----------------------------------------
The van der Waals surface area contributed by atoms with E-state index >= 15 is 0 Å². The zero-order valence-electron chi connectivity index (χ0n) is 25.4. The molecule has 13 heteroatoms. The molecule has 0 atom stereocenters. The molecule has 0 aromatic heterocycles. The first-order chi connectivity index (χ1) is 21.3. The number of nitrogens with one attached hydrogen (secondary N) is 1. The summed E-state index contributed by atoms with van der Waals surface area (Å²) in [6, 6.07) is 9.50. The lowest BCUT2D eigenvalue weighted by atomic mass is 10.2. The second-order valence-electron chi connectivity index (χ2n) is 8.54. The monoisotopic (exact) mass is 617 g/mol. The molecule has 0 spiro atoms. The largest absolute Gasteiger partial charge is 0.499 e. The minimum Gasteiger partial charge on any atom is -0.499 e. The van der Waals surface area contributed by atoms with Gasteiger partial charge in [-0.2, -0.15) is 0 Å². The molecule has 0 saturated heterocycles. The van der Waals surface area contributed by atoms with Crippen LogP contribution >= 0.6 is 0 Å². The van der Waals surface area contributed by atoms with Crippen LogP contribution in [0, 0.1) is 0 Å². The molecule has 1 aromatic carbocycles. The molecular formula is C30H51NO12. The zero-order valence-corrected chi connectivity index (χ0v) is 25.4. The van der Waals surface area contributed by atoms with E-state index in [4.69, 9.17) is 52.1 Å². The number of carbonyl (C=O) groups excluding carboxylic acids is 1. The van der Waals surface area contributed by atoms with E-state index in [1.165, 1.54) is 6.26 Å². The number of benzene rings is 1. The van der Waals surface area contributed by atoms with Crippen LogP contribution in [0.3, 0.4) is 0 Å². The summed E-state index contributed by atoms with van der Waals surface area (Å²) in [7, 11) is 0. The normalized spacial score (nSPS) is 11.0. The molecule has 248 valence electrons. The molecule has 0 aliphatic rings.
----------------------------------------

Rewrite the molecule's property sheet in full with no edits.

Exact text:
The van der Waals surface area contributed by atoms with E-state index >= 15 is 0 Å². The zero-order valence-electron chi connectivity index (χ0n) is 25.4. The molecule has 13 heteroatoms. The molecule has 0 atom stereocenters. The molecule has 0 aromatic heterocycles. The first-order chi connectivity index (χ1) is 21.3. The number of nitrogens with one attached hydrogen (secondary N) is 1. The summed E-state index contributed by atoms with van der Waals surface area (Å²) in [6, 6.07) is 9.50. The lowest BCUT2D eigenvalue weighted by atomic mass is 10.2. The second-order valence-electron chi connectivity index (χ2n) is 8.54. The monoisotopic (exact) mass is 617 g/mol. The molecule has 0 spiro atoms. The largest absolute Gasteiger partial charge is 0.499 e. The minimum Gasteiger partial charge on any atom is -0.499 e. The van der Waals surface area contributed by atoms with Gasteiger partial charge in [-0.2, -0.15) is 0 Å². The molecule has 0 saturated heterocycles. The van der Waals surface area contributed by atoms with Crippen LogP contribution >= 0.6 is 0 Å². The van der Waals surface area contributed by atoms with Crippen LogP contribution in [0, 0.1) is 0 Å². The molecule has 1 aromatic carbocycles. The molecular formula is C30H51NO12. The zero-order valence-corrected chi connectivity index (χ0v) is 25.4. The van der Waals surface area contributed by atoms with E-state index in [4.69, 9.17) is 52.1 Å². The number of carbonyl (C=O) groups excluding carboxylic acids is 1. The van der Waals surface area contributed by atoms with E-state index in [1.165, 1.54) is 6.26 Å². The number of benzene rings is 1. The van der Waals surface area contributed by atoms with Crippen LogP contribution in [0.3, 0.4) is 0 Å². The summed E-state index contributed by atoms with van der Waals surface area (Å²) in [7, 11) is 0. The normalized spacial score (nSPS) is 11.0. The molecule has 248 valence electrons. The molecule has 0 aliphatic rings.